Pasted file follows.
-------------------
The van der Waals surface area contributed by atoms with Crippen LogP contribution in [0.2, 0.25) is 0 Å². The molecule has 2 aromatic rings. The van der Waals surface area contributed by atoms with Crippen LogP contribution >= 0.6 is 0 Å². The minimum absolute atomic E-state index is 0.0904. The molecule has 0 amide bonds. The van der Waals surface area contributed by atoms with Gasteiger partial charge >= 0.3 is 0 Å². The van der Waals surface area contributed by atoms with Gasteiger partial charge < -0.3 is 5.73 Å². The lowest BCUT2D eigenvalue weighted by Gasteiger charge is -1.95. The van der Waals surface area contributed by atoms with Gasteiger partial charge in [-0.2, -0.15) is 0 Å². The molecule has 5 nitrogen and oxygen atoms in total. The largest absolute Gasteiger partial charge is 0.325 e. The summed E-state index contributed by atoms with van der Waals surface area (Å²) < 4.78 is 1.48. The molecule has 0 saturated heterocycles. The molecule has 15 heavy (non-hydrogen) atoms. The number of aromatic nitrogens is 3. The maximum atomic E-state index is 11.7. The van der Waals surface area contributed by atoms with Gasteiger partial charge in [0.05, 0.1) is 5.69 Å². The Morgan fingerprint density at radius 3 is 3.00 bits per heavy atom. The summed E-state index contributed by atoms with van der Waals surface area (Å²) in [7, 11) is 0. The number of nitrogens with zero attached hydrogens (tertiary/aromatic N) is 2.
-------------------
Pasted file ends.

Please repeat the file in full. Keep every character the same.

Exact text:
The van der Waals surface area contributed by atoms with Crippen LogP contribution in [0.2, 0.25) is 0 Å². The molecule has 2 aromatic rings. The van der Waals surface area contributed by atoms with Crippen LogP contribution >= 0.6 is 0 Å². The minimum absolute atomic E-state index is 0.0904. The molecule has 0 amide bonds. The van der Waals surface area contributed by atoms with Gasteiger partial charge >= 0.3 is 0 Å². The van der Waals surface area contributed by atoms with Gasteiger partial charge < -0.3 is 5.73 Å². The lowest BCUT2D eigenvalue weighted by Gasteiger charge is -1.95. The van der Waals surface area contributed by atoms with Gasteiger partial charge in [-0.2, -0.15) is 0 Å². The molecule has 5 nitrogen and oxygen atoms in total. The largest absolute Gasteiger partial charge is 0.325 e. The summed E-state index contributed by atoms with van der Waals surface area (Å²) < 4.78 is 1.48. The molecule has 0 saturated heterocycles. The molecule has 15 heavy (non-hydrogen) atoms. The number of aromatic nitrogens is 3. The maximum atomic E-state index is 11.7. The van der Waals surface area contributed by atoms with Gasteiger partial charge in [0.05, 0.1) is 5.69 Å². The Morgan fingerprint density at radius 3 is 3.00 bits per heavy atom. The summed E-state index contributed by atoms with van der Waals surface area (Å²) in [7, 11) is 0. The number of nitrogens with zero attached hydrogens (tertiary/aromatic N) is 2.